Wednesday, 30 January 2013

An ABC for Baby Patriots 1899

No wonder literacy rates among children where higher in the 19th century than they are now. They had great books like this from which to learn their letters. Brilliantly illustrated it contains marvellous rhymes like this one for the letter K.

K is for Kings
once warlike and haughty
Great Britain subdued them
because they'd been naughty

Or what about C;

C is for colonies
rightly we boast
That of all the great nations
Great Britain has most

Sadly much of it is now out of date but not everything - Surely A is still -just - true;

A is the Army
that dies for the Queen
It's the very best army
That ever was seen

Though not perhaps for much longer as 'Our Dave ' persists in cutting it to the bone so he can continue to finance his ridiculous obsession with Overseas Aid

But there is one rhyme which is still as true today as it was in 1899. The letter Q.

Q is our queen !
It fills us with pride
to see the Queens coach
when the Queen is inside

Anyway if you have children starting to learn their letters go on the internet and get this book - It is great . Personally if I was Mr. Gove I think I would make it a set book in every Primary School in the land. Children would not only learn their letters but a bit of history as well and then they might ask how- in just over a century -a great country could piss such legacy down the drain. Well the answer is simple -one word-  Politicians.  

Monday, 21 January 2013

First World War anniversary celebrations

The anniversary of the start of the Great War is already being hijacked by the bleeding heart liberals who believe that 'there is nothing to celebrate' and 'that the dead of both sides must be commemorated together' and other such rubbish. 

Well I don't agree.  There is a lot to celebrate.  First and foremost is the superb performance of the British Army in stopping the Germans dead (literally) in their tracks.  By doing so they prevented the defeat of France which would have led to the domination of Europe by Germany.

If you want to find out just how good the British Army of 1914 was then don't read the sort of drivel put about by the likes of Sebastian Faulks but a book by a truly brilliant historian, Lyn Macdonald,  who dedicated most of the last forty years to first hunting down survivors and then, when they were no more, their letters and diaries and weaving the resulting information into a series of superb books on the Great War.  Here, to give you a taster, is an extract from her book 1914 and is the account  of sixteen year old Jimmy Naylor a trumpeter with the Royal Field Artillery who witnessed the British infantry in action.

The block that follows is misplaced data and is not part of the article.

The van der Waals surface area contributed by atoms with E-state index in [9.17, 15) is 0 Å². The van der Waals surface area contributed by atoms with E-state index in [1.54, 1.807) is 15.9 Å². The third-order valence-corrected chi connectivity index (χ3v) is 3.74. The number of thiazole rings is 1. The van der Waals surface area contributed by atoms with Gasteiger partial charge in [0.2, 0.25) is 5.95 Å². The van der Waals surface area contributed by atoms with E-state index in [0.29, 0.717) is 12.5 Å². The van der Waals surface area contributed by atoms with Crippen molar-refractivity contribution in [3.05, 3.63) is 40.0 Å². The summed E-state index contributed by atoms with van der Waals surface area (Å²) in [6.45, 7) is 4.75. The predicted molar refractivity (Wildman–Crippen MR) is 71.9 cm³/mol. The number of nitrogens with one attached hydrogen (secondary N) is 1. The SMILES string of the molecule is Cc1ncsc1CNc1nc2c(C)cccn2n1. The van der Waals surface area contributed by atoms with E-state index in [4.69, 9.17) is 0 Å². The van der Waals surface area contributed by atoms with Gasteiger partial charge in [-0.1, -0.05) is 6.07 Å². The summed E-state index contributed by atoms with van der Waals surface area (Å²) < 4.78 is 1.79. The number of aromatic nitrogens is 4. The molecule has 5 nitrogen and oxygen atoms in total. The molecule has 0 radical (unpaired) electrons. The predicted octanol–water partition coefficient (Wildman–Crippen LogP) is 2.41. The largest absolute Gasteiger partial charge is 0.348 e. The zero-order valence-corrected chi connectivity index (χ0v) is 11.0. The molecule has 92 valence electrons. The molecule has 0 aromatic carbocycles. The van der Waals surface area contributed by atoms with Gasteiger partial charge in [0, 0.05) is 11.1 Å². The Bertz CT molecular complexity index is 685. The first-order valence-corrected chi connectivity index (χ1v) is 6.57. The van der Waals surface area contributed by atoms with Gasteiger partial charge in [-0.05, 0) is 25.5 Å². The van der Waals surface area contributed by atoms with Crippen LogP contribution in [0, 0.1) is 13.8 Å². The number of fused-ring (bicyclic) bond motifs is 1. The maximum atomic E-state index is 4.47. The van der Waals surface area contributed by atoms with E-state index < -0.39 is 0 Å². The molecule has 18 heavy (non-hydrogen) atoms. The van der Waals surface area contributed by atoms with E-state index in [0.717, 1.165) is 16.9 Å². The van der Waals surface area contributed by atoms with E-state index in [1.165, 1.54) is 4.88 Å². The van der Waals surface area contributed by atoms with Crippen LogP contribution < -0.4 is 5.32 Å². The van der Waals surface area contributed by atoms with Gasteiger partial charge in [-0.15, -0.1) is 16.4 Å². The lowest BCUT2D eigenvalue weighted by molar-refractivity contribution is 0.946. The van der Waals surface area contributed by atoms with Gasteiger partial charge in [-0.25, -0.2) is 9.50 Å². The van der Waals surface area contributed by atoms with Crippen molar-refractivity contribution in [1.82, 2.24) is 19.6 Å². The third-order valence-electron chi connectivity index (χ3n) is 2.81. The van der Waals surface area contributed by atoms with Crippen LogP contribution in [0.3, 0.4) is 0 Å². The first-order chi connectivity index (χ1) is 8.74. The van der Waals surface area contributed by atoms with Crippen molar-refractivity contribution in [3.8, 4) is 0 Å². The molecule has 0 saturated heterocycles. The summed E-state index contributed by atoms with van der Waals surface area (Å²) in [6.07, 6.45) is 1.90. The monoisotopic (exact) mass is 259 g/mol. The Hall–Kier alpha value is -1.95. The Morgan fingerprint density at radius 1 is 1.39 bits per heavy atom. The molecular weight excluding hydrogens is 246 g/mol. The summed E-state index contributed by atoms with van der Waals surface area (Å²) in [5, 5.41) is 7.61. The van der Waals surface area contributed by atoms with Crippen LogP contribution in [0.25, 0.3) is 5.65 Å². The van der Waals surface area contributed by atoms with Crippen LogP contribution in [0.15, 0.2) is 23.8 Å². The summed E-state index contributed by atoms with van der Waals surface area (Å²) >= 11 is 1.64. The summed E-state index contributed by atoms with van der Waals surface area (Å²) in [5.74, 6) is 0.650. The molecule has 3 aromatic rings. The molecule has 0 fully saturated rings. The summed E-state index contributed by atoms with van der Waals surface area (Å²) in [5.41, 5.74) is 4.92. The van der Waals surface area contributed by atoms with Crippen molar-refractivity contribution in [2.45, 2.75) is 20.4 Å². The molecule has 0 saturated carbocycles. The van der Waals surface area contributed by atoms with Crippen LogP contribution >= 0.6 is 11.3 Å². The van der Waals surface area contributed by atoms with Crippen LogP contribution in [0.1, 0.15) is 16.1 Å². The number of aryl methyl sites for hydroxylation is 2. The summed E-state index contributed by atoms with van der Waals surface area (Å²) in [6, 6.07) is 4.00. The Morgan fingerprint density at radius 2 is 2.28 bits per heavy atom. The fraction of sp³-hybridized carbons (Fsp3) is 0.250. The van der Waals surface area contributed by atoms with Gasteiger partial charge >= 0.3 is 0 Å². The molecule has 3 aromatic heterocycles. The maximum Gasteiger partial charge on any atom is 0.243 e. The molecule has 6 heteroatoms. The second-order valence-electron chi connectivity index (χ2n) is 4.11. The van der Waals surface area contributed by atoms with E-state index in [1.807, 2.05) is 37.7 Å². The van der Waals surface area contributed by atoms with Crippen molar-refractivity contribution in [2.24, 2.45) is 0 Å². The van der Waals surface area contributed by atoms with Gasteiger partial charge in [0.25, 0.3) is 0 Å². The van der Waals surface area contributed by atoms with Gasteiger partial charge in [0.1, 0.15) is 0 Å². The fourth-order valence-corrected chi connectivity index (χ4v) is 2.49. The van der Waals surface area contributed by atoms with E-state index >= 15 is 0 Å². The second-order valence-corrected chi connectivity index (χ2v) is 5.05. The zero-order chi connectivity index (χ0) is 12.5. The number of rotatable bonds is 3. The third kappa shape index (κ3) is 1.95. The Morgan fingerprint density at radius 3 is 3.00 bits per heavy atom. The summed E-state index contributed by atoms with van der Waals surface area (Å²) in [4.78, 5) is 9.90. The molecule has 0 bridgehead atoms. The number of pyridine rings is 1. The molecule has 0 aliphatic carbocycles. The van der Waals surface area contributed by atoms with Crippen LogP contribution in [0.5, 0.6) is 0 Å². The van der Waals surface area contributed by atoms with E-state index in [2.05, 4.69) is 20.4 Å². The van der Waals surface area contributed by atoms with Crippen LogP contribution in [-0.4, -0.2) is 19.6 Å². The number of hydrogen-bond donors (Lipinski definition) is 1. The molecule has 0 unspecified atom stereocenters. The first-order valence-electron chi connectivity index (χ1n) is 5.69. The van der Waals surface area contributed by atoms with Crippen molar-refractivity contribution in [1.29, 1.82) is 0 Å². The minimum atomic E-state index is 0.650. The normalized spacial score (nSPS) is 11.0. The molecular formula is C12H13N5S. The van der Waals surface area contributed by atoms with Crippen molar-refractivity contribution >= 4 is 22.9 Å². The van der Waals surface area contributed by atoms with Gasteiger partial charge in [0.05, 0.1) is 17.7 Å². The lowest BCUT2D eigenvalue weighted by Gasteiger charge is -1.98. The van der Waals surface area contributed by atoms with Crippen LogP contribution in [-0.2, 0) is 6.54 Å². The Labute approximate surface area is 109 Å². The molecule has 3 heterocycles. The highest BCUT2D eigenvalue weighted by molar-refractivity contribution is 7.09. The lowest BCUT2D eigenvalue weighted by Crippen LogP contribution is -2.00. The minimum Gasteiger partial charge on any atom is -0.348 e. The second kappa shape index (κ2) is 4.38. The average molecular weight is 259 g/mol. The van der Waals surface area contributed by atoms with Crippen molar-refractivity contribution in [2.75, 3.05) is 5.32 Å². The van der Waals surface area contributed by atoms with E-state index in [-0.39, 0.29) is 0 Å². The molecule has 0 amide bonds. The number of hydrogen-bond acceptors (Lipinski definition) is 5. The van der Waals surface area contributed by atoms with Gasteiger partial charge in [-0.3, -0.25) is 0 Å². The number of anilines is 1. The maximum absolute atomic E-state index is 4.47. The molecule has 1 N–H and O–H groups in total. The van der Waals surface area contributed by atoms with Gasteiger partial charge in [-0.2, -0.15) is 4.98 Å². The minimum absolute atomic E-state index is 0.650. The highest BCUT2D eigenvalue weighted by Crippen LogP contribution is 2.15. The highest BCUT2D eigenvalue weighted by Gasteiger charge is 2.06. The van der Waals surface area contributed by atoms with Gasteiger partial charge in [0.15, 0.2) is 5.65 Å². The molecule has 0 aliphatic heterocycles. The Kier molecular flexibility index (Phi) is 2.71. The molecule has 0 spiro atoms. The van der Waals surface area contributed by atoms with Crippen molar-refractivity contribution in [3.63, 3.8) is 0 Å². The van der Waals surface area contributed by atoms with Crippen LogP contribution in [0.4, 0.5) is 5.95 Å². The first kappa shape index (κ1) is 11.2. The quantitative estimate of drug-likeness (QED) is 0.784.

"He was saying , At four hundred.......At five hundred threee three hundred. the rifles blazed, but still the Germans came on.  they were getting nearer and nearer and for the first time I began to feel rather anxious anf frightened. they weren't and indeterminate mass any more - you could actually pick out details, see them as individual men, coming on, coming on.  And the officer, still as cool as anything, was saying , At two fifty ....At two hundred ......And then he said ,ten rounds rapid!  And the chaps opened up - And the Germans just fell down like logs . I've never seen anything like it, the discipline, the fire discipline of those troops, I've never forgotten that, I was so impressed. As a boy of sixteen I was simply astounded. I thought, 'What a marvellous army we are!' The attack was completely repulsed - probably not for long but it was long enough for us to get the guns away. It saved us. "    

If that does not make the hair stand up on the back of your neck and your heart burst with pride at being British then you probavly live in Notting Hill Gate or Chipping Norton (or both).   

Thursday, 10 January 2013

Business Leaders

In my own small way I suppose I am 'a member of the business community'  so I am oddly annoyed when I read in the paper that 'business leaders' want the government to do something, especially when virtually everything these self styled unelected 'business leaders want is the diametric opposite of what I want.  Why is this I wonder?  Well it could be because the average time horizon of most of these businessmen is a maximum of say three years while mine is, anyway when I plant an oak tree, two hundred years. You get my point I hope. So when these drips warn Cameron against doing anything which might jeopardise our relationship with Europe they don't have the long term interests of the country at heart but purely the next couple of years P&L account. Similarly of course when they complain about immigration controls they are worrying about the supply of cheap labour drying up not of the long term social costs which uncontrolled immigration brings.

In any event the track record of 'business leaders' is abysmal.  A trawl through the newspapers of the past would reveal the 'business leaders' have very little judgement about what is good for the country or indeed for business. Business leaders for instance were loud in their desire for us to join the euro.  Enough said, but it would be better for their businesses if these self important prats concentrated their efforts on running them rather than telling the Prime Minister how to run the country.